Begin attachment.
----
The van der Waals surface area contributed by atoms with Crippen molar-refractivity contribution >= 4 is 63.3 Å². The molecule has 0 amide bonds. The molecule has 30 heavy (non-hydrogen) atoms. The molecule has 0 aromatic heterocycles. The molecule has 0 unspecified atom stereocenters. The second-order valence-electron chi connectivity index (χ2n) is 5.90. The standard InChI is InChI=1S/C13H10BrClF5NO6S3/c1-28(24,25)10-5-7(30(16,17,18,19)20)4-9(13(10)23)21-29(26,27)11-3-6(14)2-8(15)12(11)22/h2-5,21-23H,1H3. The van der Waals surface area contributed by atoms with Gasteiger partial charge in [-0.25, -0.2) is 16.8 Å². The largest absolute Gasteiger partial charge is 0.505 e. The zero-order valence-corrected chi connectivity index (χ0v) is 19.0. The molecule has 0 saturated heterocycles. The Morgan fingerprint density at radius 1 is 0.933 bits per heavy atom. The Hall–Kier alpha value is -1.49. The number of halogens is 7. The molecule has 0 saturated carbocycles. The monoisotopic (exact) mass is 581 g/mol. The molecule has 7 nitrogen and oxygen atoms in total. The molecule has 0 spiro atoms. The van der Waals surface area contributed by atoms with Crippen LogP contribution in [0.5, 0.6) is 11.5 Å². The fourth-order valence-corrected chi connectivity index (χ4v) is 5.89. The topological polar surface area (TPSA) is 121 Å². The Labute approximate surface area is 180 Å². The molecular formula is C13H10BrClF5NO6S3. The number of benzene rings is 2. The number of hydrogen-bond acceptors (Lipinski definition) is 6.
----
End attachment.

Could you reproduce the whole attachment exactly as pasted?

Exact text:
The van der Waals surface area contributed by atoms with Crippen molar-refractivity contribution >= 4 is 63.3 Å². The molecule has 0 amide bonds. The molecule has 30 heavy (non-hydrogen) atoms. The molecule has 0 aromatic heterocycles. The molecule has 0 unspecified atom stereocenters. The second-order valence-electron chi connectivity index (χ2n) is 5.90. The standard InChI is InChI=1S/C13H10BrClF5NO6S3/c1-28(24,25)10-5-7(30(16,17,18,19)20)4-9(13(10)23)21-29(26,27)11-3-6(14)2-8(15)12(11)22/h2-5,21-23H,1H3. The van der Waals surface area contributed by atoms with Gasteiger partial charge in [-0.25, -0.2) is 16.8 Å². The largest absolute Gasteiger partial charge is 0.505 e. The zero-order valence-corrected chi connectivity index (χ0v) is 19.0. The molecule has 0 saturated heterocycles. The Morgan fingerprint density at radius 1 is 0.933 bits per heavy atom. The Hall–Kier alpha value is -1.49. The number of halogens is 7. The molecule has 0 saturated carbocycles. The monoisotopic (exact) mass is 581 g/mol. The molecule has 7 nitrogen and oxygen atoms in total. The molecule has 0 spiro atoms. The van der Waals surface area contributed by atoms with Crippen LogP contribution in [0.5, 0.6) is 11.5 Å². The fourth-order valence-corrected chi connectivity index (χ4v) is 5.89. The topological polar surface area (TPSA) is 121 Å². The Labute approximate surface area is 180 Å². The molecular formula is C13H10BrClF5NO6S3. The number of benzene rings is 2. The number of hydrogen-bond acceptors (Lipinski definition) is 6.